To his credit, the Labour leader, Ed Miliband, is also promoting a constitutional convention, and one with a wide enough scope to tackle broader issues, like the House of Lords. But he needs to overcome a huge legacy of cynicism when it comes to Labour’s record on constitutional reform. In this parliament Mr Miliband talked the talk on reform of the electoral system and the House of Lords, but behind the scenes he has sabotaged both initiatives based on short-term politics. Voters may well feel that he has no more interest in promoting a fair constitutional settlement for the UK than Vladimir Putin has in promoting peace and reconciliation in Ukraine. To bridge this gap of trust he needs to give a clearer picture of the reforms Labour want, and to go along with shorter term initiatives to deal with the question of Scottish MPs. He should call Mr Cameron’s bluff, and not just try to kick the whole issue into the long grass.

But above all Mr Miliband needs to give a clear timetable for his proposed convention, and  promise a referendum on its outcome by a specific date. He must make a promise that would be hard to quietly bury. But instead he wants to change the subject and hope that all this talk of constitutional change will blow over. The Labour Party is intent on pushing ahead with the media plan that accompanies its party conference, evidently planned before its Westminster elite had an inkling that the Scottish referendum might set the political agenda. Therefore he enters the Hall of Shame behind Mr Farage.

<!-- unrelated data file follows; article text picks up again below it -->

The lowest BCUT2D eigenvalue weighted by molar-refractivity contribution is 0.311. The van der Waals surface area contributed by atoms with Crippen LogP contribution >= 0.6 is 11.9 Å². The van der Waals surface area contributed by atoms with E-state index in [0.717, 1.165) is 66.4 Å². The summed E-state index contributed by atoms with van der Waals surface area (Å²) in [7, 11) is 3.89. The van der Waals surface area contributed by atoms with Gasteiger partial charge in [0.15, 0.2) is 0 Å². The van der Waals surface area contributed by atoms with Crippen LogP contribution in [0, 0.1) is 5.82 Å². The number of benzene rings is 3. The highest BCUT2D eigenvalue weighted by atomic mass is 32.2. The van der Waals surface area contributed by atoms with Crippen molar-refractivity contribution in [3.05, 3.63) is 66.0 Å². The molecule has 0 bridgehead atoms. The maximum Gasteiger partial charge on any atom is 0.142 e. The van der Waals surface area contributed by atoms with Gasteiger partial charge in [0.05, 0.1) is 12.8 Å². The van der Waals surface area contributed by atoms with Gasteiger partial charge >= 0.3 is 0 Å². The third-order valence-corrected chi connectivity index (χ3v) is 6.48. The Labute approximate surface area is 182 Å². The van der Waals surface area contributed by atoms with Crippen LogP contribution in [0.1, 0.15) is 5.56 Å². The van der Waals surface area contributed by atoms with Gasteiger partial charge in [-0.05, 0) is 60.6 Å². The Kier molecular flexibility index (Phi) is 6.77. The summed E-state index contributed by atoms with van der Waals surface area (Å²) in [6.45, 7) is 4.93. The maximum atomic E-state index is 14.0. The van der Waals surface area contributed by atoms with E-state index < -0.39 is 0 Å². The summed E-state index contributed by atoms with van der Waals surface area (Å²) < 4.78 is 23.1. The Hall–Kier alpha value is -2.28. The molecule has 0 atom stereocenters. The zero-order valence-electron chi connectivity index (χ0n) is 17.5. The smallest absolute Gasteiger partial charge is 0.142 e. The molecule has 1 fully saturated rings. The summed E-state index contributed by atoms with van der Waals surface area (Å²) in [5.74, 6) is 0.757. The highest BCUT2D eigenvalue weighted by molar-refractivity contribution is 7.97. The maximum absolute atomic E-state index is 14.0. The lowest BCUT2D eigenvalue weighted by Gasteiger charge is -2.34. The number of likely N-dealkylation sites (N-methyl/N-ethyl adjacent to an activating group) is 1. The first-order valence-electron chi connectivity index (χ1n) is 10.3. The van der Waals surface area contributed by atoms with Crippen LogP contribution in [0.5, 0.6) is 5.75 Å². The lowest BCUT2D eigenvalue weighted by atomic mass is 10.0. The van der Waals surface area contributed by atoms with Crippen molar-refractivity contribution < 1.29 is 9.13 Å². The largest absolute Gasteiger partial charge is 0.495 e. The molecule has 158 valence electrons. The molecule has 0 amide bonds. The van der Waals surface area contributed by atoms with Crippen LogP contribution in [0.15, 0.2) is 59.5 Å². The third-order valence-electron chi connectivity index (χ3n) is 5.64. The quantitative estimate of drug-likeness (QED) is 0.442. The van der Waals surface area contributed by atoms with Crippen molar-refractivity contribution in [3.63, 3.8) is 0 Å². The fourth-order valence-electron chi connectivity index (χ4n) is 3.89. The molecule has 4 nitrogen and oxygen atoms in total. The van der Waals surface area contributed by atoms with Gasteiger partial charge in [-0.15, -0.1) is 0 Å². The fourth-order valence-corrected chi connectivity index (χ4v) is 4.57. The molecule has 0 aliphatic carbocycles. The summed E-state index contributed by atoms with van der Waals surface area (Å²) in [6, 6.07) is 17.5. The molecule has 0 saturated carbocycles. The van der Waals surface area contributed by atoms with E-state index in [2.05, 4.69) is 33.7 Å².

And so we come to the last of the main party leaders, Nick Clegg, the leader of the Liberal Democrats and Deputy Prime Minister. I have been highly critical of his record to date on constitutional matters, which been misjudged and piecemeal. He has now set out his views on the Constitution. And they are very creditable. He makes it clear, as Mr Cameron does not, that dealing with wider constitutional matters should not be tangled with the issue of further Scottish devolution: it should be a parallel track, with reforms not dependent on each other. On the matter of Scottish MPs he sensibly suggests following the McKay report, which the Coalition commissioned earlier in the government, only for it to be kicked into the long grass. He correctly points out that devolution in England means devolution from Westminster – and suggests a bottom up process for achieving this (by giving local councils the right to demand powers). Finally, and greatly to my relief, he agrees with the idea of a constitutional convention – which should secure directly public participation as far as it can – he suggests a citizen’s jury. This points to an credible way forward: allowing progress on the most urgent issues, while not losing sight of the big picture. So putting him in my Hall of Shame at all would be harsh. If he belongs there it is for not being clearer about all this a lot earlier. Alas, his real problem is a lack of political clout, though. The Libs Dems are facing a number of years in the political wilderness, though I firmly believe that they will be back.